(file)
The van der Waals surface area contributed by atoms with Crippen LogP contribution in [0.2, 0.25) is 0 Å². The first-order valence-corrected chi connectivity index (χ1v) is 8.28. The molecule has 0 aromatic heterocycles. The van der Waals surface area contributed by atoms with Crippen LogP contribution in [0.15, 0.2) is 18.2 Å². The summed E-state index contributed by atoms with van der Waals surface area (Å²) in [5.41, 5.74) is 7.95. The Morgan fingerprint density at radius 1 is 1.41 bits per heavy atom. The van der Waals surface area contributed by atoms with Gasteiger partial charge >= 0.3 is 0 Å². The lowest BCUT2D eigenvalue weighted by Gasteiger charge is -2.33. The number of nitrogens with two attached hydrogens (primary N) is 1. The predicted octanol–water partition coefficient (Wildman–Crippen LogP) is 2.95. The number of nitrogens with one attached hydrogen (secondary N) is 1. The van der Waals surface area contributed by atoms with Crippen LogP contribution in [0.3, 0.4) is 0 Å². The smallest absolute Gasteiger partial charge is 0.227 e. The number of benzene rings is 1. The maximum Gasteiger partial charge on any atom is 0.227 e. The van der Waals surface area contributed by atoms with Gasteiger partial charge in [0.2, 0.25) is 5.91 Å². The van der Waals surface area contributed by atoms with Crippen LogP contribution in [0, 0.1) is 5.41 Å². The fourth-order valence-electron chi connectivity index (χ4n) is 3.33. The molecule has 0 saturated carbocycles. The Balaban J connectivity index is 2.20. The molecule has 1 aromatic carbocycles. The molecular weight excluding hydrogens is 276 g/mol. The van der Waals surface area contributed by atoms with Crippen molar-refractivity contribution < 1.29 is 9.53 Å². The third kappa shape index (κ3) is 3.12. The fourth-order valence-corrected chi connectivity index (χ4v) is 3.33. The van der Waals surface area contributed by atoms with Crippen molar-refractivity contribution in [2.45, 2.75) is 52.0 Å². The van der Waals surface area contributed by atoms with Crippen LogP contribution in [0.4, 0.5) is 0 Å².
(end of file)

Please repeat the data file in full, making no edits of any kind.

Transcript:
The van der Waals surface area contributed by atoms with Crippen LogP contribution in [0.2, 0.25) is 0 Å². The first-order valence-corrected chi connectivity index (χ1v) is 8.28. The molecule has 0 aromatic heterocycles. The van der Waals surface area contributed by atoms with Crippen LogP contribution in [0.15, 0.2) is 18.2 Å². The summed E-state index contributed by atoms with van der Waals surface area (Å²) in [5.41, 5.74) is 7.95. The Morgan fingerprint density at radius 1 is 1.41 bits per heavy atom. The van der Waals surface area contributed by atoms with Gasteiger partial charge >= 0.3 is 0 Å². The lowest BCUT2D eigenvalue weighted by Gasteiger charge is -2.33. The number of nitrogens with two attached hydrogens (primary N) is 1. The predicted octanol–water partition coefficient (Wildman–Crippen LogP) is 2.95. The number of nitrogens with one attached hydrogen (secondary N) is 1. The van der Waals surface area contributed by atoms with Crippen LogP contribution in [0.3, 0.4) is 0 Å². The smallest absolute Gasteiger partial charge is 0.227 e. The number of benzene rings is 1. The maximum Gasteiger partial charge on any atom is 0.227 e. The van der Waals surface area contributed by atoms with Gasteiger partial charge in [0.2, 0.25) is 5.91 Å². The van der Waals surface area contributed by atoms with Crippen LogP contribution in [0, 0.1) is 5.41 Å². The fourth-order valence-electron chi connectivity index (χ4n) is 3.33. The molecule has 0 saturated carbocycles. The Balaban J connectivity index is 2.20. The molecule has 1 aromatic carbocycles. The molecular weight excluding hydrogens is 276 g/mol. The van der Waals surface area contributed by atoms with Crippen molar-refractivity contribution < 1.29 is 9.53 Å². The third kappa shape index (κ3) is 3.12. The fourth-order valence-corrected chi connectivity index (χ4v) is 3.33. The van der Waals surface area contributed by atoms with Crippen molar-refractivity contribution in [2.45, 2.75) is 52.0 Å². The van der Waals surface area contributed by atoms with Crippen LogP contribution in [0.4, 0.5) is 0 Å².